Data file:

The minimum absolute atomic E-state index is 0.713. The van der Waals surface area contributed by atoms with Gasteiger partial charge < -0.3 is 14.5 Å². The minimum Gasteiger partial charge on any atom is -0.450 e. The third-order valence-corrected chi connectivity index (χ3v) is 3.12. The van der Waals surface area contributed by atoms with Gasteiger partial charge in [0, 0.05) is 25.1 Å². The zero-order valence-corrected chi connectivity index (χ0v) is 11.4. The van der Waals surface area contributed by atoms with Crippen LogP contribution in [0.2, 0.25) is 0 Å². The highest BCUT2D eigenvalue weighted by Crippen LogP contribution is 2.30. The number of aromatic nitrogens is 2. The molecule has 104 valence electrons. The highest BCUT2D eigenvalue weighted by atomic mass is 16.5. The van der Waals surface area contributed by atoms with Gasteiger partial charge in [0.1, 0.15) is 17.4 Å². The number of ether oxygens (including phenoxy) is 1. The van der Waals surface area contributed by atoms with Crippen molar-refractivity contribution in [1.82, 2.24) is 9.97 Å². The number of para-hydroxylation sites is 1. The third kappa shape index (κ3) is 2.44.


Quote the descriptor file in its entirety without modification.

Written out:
The minimum absolute atomic E-state index is 0.713. The van der Waals surface area contributed by atoms with Gasteiger partial charge < -0.3 is 14.5 Å². The minimum Gasteiger partial charge on any atom is -0.450 e. The third-order valence-corrected chi connectivity index (χ3v) is 3.12. The van der Waals surface area contributed by atoms with Gasteiger partial charge in [0, 0.05) is 25.1 Å². The zero-order valence-corrected chi connectivity index (χ0v) is 11.4. The van der Waals surface area contributed by atoms with Crippen LogP contribution in [0.2, 0.25) is 0 Å². The highest BCUT2D eigenvalue weighted by Crippen LogP contribution is 2.30. The number of aromatic nitrogens is 2. The molecule has 104 valence electrons. The highest BCUT2D eigenvalue weighted by atomic mass is 16.5. The van der Waals surface area contributed by atoms with Gasteiger partial charge in [0.1, 0.15) is 17.4 Å². The number of ether oxygens (including phenoxy) is 1. The van der Waals surface area contributed by atoms with Crippen molar-refractivity contribution in [1.82, 2.24) is 9.97 Å². The number of para-hydroxylation sites is 1. The third kappa shape index (κ3) is 2.44.